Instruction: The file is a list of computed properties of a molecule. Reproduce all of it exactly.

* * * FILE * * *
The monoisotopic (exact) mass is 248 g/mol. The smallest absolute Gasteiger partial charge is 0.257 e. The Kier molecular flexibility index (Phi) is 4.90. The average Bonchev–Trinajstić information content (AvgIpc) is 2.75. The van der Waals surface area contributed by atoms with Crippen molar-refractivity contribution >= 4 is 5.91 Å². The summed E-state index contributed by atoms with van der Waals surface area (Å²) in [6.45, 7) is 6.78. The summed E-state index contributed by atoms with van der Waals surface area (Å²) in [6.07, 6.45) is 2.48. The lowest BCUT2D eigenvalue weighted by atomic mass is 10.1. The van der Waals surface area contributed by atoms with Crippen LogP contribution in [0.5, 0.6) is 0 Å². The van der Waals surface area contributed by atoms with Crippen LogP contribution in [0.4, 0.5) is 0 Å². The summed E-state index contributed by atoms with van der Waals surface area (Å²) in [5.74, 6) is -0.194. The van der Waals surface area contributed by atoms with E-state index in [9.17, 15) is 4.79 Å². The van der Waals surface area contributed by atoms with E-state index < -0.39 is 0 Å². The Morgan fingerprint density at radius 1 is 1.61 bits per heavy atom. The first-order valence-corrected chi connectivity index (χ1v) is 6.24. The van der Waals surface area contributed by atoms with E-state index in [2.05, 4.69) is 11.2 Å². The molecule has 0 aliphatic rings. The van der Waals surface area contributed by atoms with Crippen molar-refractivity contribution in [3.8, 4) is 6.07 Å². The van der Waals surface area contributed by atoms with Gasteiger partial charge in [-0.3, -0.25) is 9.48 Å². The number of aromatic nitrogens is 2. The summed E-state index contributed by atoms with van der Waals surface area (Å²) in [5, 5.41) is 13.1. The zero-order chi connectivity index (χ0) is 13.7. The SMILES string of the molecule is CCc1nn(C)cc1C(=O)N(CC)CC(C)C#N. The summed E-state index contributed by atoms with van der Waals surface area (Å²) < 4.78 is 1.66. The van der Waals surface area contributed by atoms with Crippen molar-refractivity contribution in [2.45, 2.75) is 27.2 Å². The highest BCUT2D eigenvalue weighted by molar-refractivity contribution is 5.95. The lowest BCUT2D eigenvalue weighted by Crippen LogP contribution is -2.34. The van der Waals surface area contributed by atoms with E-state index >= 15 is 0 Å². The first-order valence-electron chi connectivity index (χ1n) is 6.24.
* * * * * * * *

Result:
The monoisotopic (exact) mass is 248 g/mol. The smallest absolute Gasteiger partial charge is 0.257 e. The Kier molecular flexibility index (Phi) is 4.90. The average Bonchev–Trinajstić information content (AvgIpc) is 2.75. The van der Waals surface area contributed by atoms with Crippen molar-refractivity contribution >= 4 is 5.91 Å². The summed E-state index contributed by atoms with van der Waals surface area (Å²) in [6.45, 7) is 6.78. The summed E-state index contributed by atoms with van der Waals surface area (Å²) in [6.07, 6.45) is 2.48. The lowest BCUT2D eigenvalue weighted by atomic mass is 10.1. The van der Waals surface area contributed by atoms with Crippen LogP contribution in [0.5, 0.6) is 0 Å². The van der Waals surface area contributed by atoms with Crippen LogP contribution in [0.4, 0.5) is 0 Å². The summed E-state index contributed by atoms with van der Waals surface area (Å²) in [5.74, 6) is -0.194. The van der Waals surface area contributed by atoms with E-state index in [9.17, 15) is 4.79 Å². The van der Waals surface area contributed by atoms with E-state index < -0.39 is 0 Å². The Morgan fingerprint density at radius 1 is 1.61 bits per heavy atom. The first-order valence-corrected chi connectivity index (χ1v) is 6.24. The van der Waals surface area contributed by atoms with E-state index in [2.05, 4.69) is 11.2 Å². The molecule has 0 aliphatic rings. The van der Waals surface area contributed by atoms with Crippen molar-refractivity contribution in [3.8, 4) is 6.07 Å². The van der Waals surface area contributed by atoms with Gasteiger partial charge in [-0.3, -0.25) is 9.48 Å². The number of aromatic nitrogens is 2. The summed E-state index contributed by atoms with van der Waals surface area (Å²) in [5, 5.41) is 13.1. The zero-order chi connectivity index (χ0) is 13.7. The SMILES string of the molecule is CCc1nn(C)cc1C(=O)N(CC)CC(C)C#N. The summed E-state index contributed by atoms with van der Waals surface area (Å²) < 4.78 is 1.66. The van der Waals surface area contributed by atoms with Crippen molar-refractivity contribution in [2.45, 2.75) is 27.2 Å². The highest BCUT2D eigenvalue weighted by molar-refractivity contribution is 5.95. The lowest BCUT2D eigenvalue weighted by Crippen LogP contribution is -2.34. The van der Waals surface area contributed by atoms with E-state index >= 15 is 0 Å². The first-order valence-electron chi connectivity index (χ1n) is 6.24.